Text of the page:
ClipArtof.com… Illustrations and Illustrators, a Small Royalty Free Stock Website with a Big Name

For a few years now I’ve been connected with ClipArtof.com. They are nothing short of amazing.

ClipArtof.com Has earned some amazing ranks as a small website...

ClipArtof.com

The internet is a big sea, and by all accounts, this particular website would appear as a small fish. But I think (living in Hawaii) that “small fish” are taken for granted. Small fish have a lot of amazing advantages that comes with being small.

I think the thing that has made ClipArtof.com is quality control. They do all of their own meta, keyword, and description writing. If you look at the many thousands of illustrations they have, you will no doubt appreciate just how much work is involved there.

Then of course is the quality control in who they bring in as illustrators. ClipArtof.com only chooses illustrators who are established.

But the greatest quality control they have, which has helped all of their illustrators and customers, is the quality of their servitude to both customer and illustrator. They are an awesome go-between for getting custom work done to the wishes of their customers.

Times are funny in the mainstream royalty free / microstock industry, but ClipArtof.com continues to be a haven for both customer and illustrator. I think we have only seen the beginning of what they have to offer. In the end, its not about Websites, SEO, Art, or Coding, but really its just people, and the ones behind ClipArtof.com are awesome people.

JesterArts Micro-Tutorial: Realistic Models Built of Lego Bricks 3d Designs in Blender 3d Using Leocad

In browsing the net, I’ve seen some fascinating 3d models of Lego-like vehicles. I grew up on these toys and I’m a huge fan of them. I’ve always wondered how people are able to create such perfectly accurate and realistic 3d models resembling them. These little objects are also complicated little things to model! I found out people are simply generating them in simple software and rendering them out in their 3d suites! If you are a Blender 3d user, this tutorial will show you the trick.

In this tutorial you will learn a simple way of how to create realistic building block designs using free open source program Blender 3d and a free program called Leocad (no relation). This is a simple resource/how-to tutorial. It assumes you already are familiar with Blender 3d.

First, download Blender 3d at http://www.blender.org/

Then download Leocad: http://www.leocad.org/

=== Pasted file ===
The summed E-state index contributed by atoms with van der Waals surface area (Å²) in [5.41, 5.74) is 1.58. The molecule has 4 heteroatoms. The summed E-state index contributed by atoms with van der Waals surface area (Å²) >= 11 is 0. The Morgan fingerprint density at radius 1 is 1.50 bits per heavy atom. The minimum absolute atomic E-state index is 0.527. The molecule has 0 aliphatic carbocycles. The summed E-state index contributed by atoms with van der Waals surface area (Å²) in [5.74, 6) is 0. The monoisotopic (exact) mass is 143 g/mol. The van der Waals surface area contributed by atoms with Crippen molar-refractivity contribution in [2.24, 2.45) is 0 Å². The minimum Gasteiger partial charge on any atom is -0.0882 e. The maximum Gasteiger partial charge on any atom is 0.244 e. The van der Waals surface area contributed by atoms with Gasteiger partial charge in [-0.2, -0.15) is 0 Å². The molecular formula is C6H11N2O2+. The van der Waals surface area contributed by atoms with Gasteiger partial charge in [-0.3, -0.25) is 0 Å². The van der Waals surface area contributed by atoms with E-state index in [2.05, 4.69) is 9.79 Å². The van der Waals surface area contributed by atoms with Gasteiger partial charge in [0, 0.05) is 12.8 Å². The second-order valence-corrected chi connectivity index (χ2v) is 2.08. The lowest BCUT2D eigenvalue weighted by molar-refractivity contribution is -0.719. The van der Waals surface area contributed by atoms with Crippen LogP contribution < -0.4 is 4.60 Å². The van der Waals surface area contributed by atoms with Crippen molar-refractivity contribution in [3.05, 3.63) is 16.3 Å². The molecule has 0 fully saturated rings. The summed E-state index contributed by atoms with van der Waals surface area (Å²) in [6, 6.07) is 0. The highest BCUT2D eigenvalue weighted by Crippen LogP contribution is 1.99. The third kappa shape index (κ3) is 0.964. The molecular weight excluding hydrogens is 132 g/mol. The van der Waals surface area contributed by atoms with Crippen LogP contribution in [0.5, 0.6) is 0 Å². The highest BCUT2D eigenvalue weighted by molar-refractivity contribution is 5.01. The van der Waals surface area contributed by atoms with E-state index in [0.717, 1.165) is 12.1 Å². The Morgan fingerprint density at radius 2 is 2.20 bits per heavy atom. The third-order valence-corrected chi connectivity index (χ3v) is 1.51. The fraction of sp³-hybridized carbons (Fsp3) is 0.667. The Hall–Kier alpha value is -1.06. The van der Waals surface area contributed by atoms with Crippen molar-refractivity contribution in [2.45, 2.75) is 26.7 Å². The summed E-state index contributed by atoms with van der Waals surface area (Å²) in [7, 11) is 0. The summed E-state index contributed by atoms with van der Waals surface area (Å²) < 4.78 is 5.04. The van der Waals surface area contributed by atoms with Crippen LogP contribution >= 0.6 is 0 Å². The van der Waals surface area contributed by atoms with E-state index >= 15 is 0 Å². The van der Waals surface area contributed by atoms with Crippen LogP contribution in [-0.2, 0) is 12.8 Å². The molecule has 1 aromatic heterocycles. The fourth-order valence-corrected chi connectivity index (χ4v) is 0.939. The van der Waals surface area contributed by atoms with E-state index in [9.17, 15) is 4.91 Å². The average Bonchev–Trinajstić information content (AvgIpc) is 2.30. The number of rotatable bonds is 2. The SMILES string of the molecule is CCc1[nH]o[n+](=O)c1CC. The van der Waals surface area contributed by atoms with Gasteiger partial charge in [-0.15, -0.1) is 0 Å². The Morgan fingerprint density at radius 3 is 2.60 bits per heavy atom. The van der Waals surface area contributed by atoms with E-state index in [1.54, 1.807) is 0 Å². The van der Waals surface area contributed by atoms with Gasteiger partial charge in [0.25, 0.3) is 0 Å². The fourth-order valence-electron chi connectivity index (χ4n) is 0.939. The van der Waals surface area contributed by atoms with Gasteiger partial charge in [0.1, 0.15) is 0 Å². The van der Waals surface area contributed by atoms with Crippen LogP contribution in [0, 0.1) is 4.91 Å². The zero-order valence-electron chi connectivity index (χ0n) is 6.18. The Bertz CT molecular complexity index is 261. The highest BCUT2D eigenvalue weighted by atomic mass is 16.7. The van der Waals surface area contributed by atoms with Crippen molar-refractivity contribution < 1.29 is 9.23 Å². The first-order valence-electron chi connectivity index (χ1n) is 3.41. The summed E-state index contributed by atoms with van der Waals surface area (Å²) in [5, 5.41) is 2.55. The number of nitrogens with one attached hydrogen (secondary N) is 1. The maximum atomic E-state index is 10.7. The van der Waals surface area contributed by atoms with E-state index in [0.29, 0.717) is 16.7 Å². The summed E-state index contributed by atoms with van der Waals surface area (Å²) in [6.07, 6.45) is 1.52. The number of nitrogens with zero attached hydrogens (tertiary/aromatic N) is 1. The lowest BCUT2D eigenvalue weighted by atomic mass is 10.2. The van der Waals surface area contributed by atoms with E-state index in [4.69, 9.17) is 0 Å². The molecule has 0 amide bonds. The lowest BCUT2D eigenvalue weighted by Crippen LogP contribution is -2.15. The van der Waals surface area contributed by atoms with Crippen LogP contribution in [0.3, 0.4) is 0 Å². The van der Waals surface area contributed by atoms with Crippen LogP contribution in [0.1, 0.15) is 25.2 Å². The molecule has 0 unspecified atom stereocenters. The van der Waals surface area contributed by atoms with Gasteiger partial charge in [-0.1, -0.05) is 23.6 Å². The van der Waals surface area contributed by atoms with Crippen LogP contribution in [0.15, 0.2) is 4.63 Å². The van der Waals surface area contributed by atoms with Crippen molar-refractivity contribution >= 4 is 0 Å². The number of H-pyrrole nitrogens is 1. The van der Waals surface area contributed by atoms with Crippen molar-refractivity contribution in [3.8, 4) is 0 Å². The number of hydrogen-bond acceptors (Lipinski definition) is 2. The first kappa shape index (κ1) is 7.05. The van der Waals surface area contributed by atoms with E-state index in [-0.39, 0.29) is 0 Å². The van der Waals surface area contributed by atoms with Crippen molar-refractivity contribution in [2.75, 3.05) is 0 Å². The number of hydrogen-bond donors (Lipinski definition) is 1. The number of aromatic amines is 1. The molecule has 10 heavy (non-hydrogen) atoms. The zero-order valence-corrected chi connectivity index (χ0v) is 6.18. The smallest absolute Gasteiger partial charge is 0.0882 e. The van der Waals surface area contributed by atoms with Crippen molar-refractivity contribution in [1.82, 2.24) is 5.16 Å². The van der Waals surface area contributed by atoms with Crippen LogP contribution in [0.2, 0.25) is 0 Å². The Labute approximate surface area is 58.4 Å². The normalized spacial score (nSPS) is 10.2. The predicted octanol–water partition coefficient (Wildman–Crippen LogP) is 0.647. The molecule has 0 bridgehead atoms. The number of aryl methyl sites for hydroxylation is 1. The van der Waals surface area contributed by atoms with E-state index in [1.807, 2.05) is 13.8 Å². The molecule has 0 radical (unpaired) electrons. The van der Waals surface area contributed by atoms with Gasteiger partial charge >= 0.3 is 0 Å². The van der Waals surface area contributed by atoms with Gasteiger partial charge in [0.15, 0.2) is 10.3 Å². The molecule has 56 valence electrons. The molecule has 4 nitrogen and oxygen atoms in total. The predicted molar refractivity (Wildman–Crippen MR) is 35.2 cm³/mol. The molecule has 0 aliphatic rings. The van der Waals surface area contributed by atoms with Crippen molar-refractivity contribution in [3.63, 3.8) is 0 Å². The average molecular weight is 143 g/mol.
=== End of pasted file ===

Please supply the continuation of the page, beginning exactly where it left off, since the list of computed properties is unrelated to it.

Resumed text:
1. Leocad is really easy to use. Simply select your blocks and create a model. I made this quickie transporter bot below:

Rover Transporter Bot

2. Once you’ve created your model export it as a 3ds.  (If you use other 3d packages, the other file types you are able to export might be helpful).

3_Export_3ds

3. Open Blender 3d and import the 3ds file into your scene.

4_Import_3ds

4. Then simply set your materials and scene lighting up so that it renders realistically. Here is the vehicle I created in the .blend file if you want to see my scene/material settings: http://www.jesterarts.net/transport_bot.zip

Done in Blender 3d Using Leocad
Done in Blender 3d Using Leocad

Click on the above picture to obtain .blend file.

Note: The 3ds geometry tends to have a lot of triangle faces, taking away some model/render quality.

If your trying to perfect your abilities in lighting and materials, this is a great way to go because the models themselves are realistically built, easy to generate, and you can just focus on the other scene attributes. In this scene, I let ambient occlusion do all the work with a basic lamp to the upper right. The plane is set to “shadow only” and the background sky was set to white, giving a nice isolated effect.

I grew up on these little toys and my children (even as toddlers) enjoy them immensely. It might just be the coolest toy the universe. Thanks to 3d, I can still play with them :D.

This is for educational purposes/fun only.  Graphic artists take note: http://en.wikipedia.org/wiki/Lego_Group#Trademark_and_Patents LEGO® is a trademark of the LEGO Group of companies which does not sponsor, authorize or endorse this site.